Hurricanes named after females more deadly
Hurricanes with female names appear to be more deadly but more underestimated, a new study suggests
HURRICANES WITH FEMININE names may kill three times as many victims because people don't perceive them as being as threatening as storms named after men, a new American study reports.
Hurricanes are named by a pre-determined, alternating order that has nothing to do with the strength of the approaching storm.
Scientists developed in the system in the 1970s to avoid the perception of gender bias.
However, the result has been deadly, according to a study in the Proceedings of the National Academy of Sciences which spanned more than six decades of Atlantic hurricanes.
Hurricanes with female names more deadly?
Researchers at the University of Illinois analysed data on fatalities from every hurricane that made landfall in the United States from 1950-2012.
"A hurricane with a relatively masculine name is estimated to cause 15.15 deaths, whereas a hurricane with a relatively feminine name is estimated to cause 41.84 deaths," said the study.
Scientists even disregarded two major storms in their analysis - Hurricane Katrina (2005) and Hurricane Audrey (1957) - because they took an outsized number of lives and could have skewed the results.
"In judging the intensity of a storm, people appear to be applying their beliefs about how men and women behave," said co-author Sharon Shavitt, a professor of marketing. "This makes a female-named hurricane, especially one with a very feminine name such as Belle or Cindy, seem gentler and less violent."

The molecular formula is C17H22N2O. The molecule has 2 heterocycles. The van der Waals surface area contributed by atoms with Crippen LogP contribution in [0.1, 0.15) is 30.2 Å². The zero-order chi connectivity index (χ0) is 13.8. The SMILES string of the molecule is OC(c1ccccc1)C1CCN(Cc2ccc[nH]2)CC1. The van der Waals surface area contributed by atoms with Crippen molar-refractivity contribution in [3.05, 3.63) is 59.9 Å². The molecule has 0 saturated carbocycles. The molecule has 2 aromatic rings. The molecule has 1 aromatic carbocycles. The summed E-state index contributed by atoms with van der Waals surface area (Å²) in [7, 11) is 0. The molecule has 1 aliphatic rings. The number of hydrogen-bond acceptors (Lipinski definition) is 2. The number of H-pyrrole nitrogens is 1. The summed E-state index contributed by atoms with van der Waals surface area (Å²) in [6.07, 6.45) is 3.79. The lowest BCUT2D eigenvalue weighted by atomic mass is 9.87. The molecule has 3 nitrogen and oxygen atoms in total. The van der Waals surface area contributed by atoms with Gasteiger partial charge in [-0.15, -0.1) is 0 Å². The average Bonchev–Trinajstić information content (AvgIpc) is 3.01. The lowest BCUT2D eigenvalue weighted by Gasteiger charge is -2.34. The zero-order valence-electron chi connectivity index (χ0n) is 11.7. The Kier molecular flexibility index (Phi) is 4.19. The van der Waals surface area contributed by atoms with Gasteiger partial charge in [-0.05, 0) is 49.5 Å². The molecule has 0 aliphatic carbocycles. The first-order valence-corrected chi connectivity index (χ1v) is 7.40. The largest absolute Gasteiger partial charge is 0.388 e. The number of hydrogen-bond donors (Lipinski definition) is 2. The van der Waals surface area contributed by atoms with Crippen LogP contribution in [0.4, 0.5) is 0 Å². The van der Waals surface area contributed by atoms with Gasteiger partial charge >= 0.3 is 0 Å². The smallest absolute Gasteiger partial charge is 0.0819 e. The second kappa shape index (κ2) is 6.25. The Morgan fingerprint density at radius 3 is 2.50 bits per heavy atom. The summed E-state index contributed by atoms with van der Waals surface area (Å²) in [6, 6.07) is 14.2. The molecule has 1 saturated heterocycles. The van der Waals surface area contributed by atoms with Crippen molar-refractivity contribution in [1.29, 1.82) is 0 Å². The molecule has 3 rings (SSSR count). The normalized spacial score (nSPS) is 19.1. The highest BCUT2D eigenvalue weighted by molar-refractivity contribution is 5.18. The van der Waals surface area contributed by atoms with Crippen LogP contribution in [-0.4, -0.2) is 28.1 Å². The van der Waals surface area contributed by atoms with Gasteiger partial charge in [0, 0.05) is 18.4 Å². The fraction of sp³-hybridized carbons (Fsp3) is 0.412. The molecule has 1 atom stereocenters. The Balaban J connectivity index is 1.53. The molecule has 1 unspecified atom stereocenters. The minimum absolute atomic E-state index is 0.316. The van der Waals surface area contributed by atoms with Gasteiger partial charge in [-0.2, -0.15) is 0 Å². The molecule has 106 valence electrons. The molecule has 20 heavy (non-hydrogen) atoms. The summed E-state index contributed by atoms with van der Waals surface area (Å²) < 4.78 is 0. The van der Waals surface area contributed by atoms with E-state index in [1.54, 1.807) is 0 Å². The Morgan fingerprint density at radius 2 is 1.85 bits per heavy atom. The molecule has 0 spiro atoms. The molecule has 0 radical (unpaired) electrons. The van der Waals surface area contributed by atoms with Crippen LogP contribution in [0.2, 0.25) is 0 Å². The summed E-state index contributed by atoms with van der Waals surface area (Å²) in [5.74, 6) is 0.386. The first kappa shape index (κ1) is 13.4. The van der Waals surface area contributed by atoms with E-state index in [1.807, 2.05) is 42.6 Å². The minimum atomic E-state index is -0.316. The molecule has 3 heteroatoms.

Researchers also found that when they asked people to imagine being in the path of a hurricane named Alexandra, Christina or Victoria, they rated it as less risky and intense than imagined storms named Alexander, Christopher or Victor.
In a list of 10 of the biggest storms in history, 8 of them have female name, but they also mostly occurred prior to 1979 when all storms were given female names.
Should cyclone name convention change?
"This is a tremendously important finding," said Hazel Rose Markus, a professor in behavioural sciences at Stanford University, who was not involved in the study. "Proof positive that our culturally grounded associations steer our steps."
Prior to the decision in the late 1970s to alternate male and female names, hurricanes were only given feminine names, a practice born out of the belief that storms, like women, were unpredictable.
Researchers said their study suggests that another change may be in order.
"For policymakers, these findings suggest the value of considering a new system for hurricane naming to reduce the influence of biases on hurricane risk assessments and to motivate optimal preparedness," the study concluded.